Queen’s Speech confirms overseas aid law pledge has been broken
The Queen’s Speech failed to contain one particular law that has been promised ever since the Coalition was formed – a firm commitment to spend 0.7% of gross national income on overseas aid. That’s the level at which UK overseas aid should be spent this year (a promise that does seem to be being met, although lots of people are worried about what the aid total is spent on and whether there will be persistent underspends, like last year), but what about the future? Without the legislative commitment, any future Chancellor will be able to chop the aid budget at will.
This matters because (a) Governments should do what they promise (both to their electorate and the recipients of aid in developing countries) and (b) aid is much more effective if it is reliable, rather than changing from year to year without notice.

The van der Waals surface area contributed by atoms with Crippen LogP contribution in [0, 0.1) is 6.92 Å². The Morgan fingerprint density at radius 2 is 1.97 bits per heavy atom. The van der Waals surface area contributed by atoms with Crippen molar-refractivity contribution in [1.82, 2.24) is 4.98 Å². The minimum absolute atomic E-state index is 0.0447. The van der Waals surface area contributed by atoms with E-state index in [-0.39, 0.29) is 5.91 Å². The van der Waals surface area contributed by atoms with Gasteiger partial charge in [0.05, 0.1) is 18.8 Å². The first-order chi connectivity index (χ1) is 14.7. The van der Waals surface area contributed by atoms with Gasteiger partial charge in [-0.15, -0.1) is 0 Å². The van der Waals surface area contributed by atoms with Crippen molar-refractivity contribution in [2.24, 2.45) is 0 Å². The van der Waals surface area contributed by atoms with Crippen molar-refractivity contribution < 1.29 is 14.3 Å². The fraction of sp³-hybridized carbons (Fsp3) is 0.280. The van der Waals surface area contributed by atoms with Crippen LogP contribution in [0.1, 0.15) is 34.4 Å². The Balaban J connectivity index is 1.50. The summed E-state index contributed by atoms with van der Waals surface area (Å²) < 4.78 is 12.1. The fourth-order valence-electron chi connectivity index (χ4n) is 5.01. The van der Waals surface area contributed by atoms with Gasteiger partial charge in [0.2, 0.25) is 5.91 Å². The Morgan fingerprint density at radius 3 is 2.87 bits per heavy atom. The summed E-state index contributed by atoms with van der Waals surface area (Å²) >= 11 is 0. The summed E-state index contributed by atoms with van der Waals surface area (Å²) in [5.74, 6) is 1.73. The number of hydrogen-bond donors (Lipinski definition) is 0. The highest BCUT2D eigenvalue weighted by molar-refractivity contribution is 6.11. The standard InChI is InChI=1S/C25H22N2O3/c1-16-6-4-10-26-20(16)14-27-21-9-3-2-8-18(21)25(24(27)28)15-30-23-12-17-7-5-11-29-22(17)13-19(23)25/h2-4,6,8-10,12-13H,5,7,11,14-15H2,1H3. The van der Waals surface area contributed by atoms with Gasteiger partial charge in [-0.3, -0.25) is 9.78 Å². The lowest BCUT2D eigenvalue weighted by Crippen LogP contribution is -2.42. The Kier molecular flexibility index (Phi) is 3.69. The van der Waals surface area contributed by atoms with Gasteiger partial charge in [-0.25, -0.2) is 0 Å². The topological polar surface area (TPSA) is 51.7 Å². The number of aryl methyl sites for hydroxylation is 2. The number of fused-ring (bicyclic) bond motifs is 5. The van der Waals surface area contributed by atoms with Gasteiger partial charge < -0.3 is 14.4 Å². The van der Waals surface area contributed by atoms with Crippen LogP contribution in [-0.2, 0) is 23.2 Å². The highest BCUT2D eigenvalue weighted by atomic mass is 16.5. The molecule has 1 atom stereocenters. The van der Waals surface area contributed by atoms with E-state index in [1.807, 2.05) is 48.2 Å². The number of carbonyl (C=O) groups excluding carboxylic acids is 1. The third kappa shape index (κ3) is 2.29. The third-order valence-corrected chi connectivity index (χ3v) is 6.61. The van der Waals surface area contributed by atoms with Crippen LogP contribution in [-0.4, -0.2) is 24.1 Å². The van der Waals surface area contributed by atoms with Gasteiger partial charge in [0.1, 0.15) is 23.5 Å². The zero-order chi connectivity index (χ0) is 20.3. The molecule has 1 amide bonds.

It gives me no great pleasure to say “we told you so”, but we have been raising doubts about the Coalition’s pledge for over a year, and pressing the Government to support the private member’s bill that Labour’s Mark Hendrick proposed in the last session. So have many others in the world of international development, and their disappointment – despite the achievement of the spending target – is clear.